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Inaugural Symposium: Sociology in the West
By Dorinda J 't Hart
Posted on 11/11/2021 5:29 AM

On Friday 5th November 2021, around 35 WA-based sociologists and social scientists gathered (a few virtually) to showcase and share research and practice. All Western Australian universities were represented except Edith Cowan University and Notre Dame University, as well as some independent scholars. Others working in the public or private sectors were with us in spirit. Post graduate students and ECRs were well represented and staff from a range of disciplines, notably Asian Studies, Media and Communications, Political Science, and Geography. Western Australia is already geographically isolated, so with hard border closures, the isolation is even more keenly felt by sociologists in the west. Hence, this event, supported by The Australian Sociological Association (TASA), was a welcome opportunity to reach out to other sociologists and social scientists who live and work in close proximity to one another.




Associate Professor Farida Fozdar opened the symposium, noting that when funding was sought for the event, there was no intimation that Sociology might no longer exist at the University of Western Australia. She posed the question, is the sun about to set on sociology in the west? But what is social science without sociology? She ended her presentation on a hopeful note with an image not of a sunset, but a sunrise, a hopeful (if wry) representation of continuation at other universities.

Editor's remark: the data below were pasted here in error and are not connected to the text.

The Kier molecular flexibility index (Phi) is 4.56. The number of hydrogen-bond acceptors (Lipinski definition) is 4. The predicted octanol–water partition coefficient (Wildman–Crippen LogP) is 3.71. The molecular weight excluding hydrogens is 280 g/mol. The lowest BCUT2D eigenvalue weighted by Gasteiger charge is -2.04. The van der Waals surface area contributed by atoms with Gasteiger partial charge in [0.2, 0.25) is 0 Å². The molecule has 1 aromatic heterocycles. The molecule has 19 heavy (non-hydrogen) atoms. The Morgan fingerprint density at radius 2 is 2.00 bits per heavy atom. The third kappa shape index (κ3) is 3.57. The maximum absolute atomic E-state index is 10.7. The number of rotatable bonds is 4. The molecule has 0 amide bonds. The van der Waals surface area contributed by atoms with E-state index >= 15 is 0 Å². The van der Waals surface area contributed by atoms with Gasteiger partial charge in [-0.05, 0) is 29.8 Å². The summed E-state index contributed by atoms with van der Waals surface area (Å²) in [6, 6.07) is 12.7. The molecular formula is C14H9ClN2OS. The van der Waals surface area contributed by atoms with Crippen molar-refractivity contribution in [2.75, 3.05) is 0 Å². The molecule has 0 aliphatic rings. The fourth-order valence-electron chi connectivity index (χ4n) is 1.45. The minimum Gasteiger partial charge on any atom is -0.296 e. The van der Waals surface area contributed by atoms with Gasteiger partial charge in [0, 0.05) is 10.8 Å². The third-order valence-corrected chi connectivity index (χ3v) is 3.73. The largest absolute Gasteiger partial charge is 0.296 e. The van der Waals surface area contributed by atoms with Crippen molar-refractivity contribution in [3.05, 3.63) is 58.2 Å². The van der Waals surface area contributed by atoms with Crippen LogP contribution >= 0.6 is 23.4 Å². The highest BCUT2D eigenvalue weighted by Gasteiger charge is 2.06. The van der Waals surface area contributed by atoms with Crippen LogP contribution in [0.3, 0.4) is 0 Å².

Some presenters gave an emotional reflection of what sociology means to them and what the discipline of Anthropology and Sociology has given them during their time at UWA. Most notable, was PhD candidate Sheryl Makara from Papua New Guinea, who is studying the effects of migration on the children of PNG migrants. She directly addressed her supervisors: “It’s been home here. If you go, I lose too. This gathering has been emotional for me because we don’t know what will happen next.”


Other presentations included research and reflections on the online tertiary workplace, the migrant experience, maintaining transnational family ties, sexualities and Pentecostalism, being a ‘barefoot sociologist’, digital gaming platforms and power, the asylum deterrence campaign, and issues for migrant communities. Some talks were focussed on theory, and some on method. Dr Christian Mauri gave tips on how to run a successful public sociology event. The day was rounded off with a delicious dinner to continue the discussions and networking.


What were the outcomes?

  • Showcasing the range of sociological research, thought and practice in Western Australia
  • Networking
  • Collegial spirit
  • Enthusiasm for more opportunities to network and share research and experience


Thank you to the Australian Sociological Association for their generous support in making this event possible and the University of Western Australia for hosting.